The most common way to send bitcoins is to copy someone’s bitcoin address into an email, paste it and hit send. There are other ways using QR codes, but that method is unlikely to become an optimal form of payment. This opens the door for innovators. The most important thing about Bitcoin is not that it’s creating a new payments model, but rather shaming the current payments models and disclosing their flaws. Bitcoin demands that the current leaders in payments constantly innovate. Bitcoin also has accelerated the impetus of regulators to be more vigilant about the shift in the payments landscape. Overall, it has turned the discussion of how we move money upside down.
Whether it’s Bitcoin or another crypto-currency, or some other form factor that becomes the next craze in payments, one thing is certain: Traditional payment companies have to exert the most amount of pressure on their product and marketing managers and ensure that the complacency to innovation is constantly averted. If some unknown guy can develop something that in five years gains the largest market share in the news and worldwide discussion of payments, somewhere out there, some product and marketing managers need to be shown the door.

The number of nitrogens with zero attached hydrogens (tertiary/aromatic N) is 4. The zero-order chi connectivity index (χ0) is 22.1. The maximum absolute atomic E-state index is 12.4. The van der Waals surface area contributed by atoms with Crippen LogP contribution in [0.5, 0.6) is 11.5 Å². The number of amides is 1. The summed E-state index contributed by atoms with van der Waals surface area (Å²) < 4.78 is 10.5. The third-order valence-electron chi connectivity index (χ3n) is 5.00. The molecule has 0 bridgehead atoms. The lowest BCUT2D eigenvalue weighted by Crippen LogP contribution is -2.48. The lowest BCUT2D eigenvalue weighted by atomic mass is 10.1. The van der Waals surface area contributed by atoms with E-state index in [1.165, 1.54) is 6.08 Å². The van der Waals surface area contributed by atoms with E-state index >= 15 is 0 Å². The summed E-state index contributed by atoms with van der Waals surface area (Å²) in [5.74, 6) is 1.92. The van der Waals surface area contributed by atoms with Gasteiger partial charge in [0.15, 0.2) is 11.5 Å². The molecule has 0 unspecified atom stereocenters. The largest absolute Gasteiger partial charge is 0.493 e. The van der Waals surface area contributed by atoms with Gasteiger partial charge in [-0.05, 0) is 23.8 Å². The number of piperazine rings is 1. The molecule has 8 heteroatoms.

Pervees Faisal Islam serves as director of compliance advisory services for Centra Payments Solutions, a compliance consultancy based in Washington, D.C. An AML, compliance and fraud-prevention practitioner at heart, Islam frequently advises companies with a variety of payment platform and nontraditional money transfer systems. He has held several executive positions at payment processors, money transmitters and online payment firms. Islam is a critical tactician for Centra’s social commerce, e-commerce and payments systems clients. He can be reached at email@example.com.
Click here for an opposing view on Bitcoin.
*This article was written for the Fall issue of Pay Magazine before bitcoin value shot up to $1,000.